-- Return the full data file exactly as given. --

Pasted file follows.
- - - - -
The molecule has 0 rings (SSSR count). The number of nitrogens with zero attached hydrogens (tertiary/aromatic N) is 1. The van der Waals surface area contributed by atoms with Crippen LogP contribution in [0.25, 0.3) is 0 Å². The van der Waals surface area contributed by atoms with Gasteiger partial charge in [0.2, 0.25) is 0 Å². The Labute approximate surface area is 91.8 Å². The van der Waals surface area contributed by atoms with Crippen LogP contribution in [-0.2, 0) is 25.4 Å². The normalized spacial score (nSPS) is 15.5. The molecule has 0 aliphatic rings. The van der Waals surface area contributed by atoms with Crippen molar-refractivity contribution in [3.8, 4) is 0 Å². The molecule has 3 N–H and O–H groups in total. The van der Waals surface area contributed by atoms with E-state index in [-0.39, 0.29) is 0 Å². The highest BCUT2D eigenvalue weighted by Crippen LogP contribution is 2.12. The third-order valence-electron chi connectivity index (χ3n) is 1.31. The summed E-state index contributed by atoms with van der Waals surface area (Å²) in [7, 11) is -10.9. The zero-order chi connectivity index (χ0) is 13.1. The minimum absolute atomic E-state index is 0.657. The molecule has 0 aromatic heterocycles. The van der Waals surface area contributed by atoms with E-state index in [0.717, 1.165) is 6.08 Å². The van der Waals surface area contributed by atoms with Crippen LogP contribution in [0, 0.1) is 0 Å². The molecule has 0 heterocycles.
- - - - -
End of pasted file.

The molecule has 0 rings (SSSR count). The number of nitrogens with zero attached hydrogens (tertiary/aromatic N) is 1. The van der Waals surface area contributed by atoms with Crippen LogP contribution in [0.25, 0.3) is 0 Å². The van der Waals surface area contributed by atoms with Gasteiger partial charge in [0.2, 0.25) is 0 Å². The Labute approximate surface area is 91.8 Å². The van der Waals surface area contributed by atoms with Crippen LogP contribution in [-0.2, 0) is 25.4 Å². The normalized spacial score (nSPS) is 15.5. The molecule has 0 aliphatic rings. The van der Waals surface area contributed by atoms with Crippen molar-refractivity contribution in [3.8, 4) is 0 Å². The molecule has 3 N–H and O–H groups in total. The van der Waals surface area contributed by atoms with E-state index in [-0.39, 0.29) is 0 Å². The highest BCUT2D eigenvalue weighted by Crippen LogP contribution is 2.12. The third-order valence-electron chi connectivity index (χ3n) is 1.31. The summed E-state index contributed by atoms with van der Waals surface area (Å²) in [7, 11) is -10.9. The zero-order chi connectivity index (χ0) is 13.1. The minimum absolute atomic E-state index is 0.657. The molecule has 0 aromatic heterocycles. The van der Waals surface area contributed by atoms with E-state index in [0.717, 1.165) is 6.08 Å². The van der Waals surface area contributed by atoms with Crippen LogP contribution in [0, 0.1) is 0 Å². The molecule has 0 heterocycles.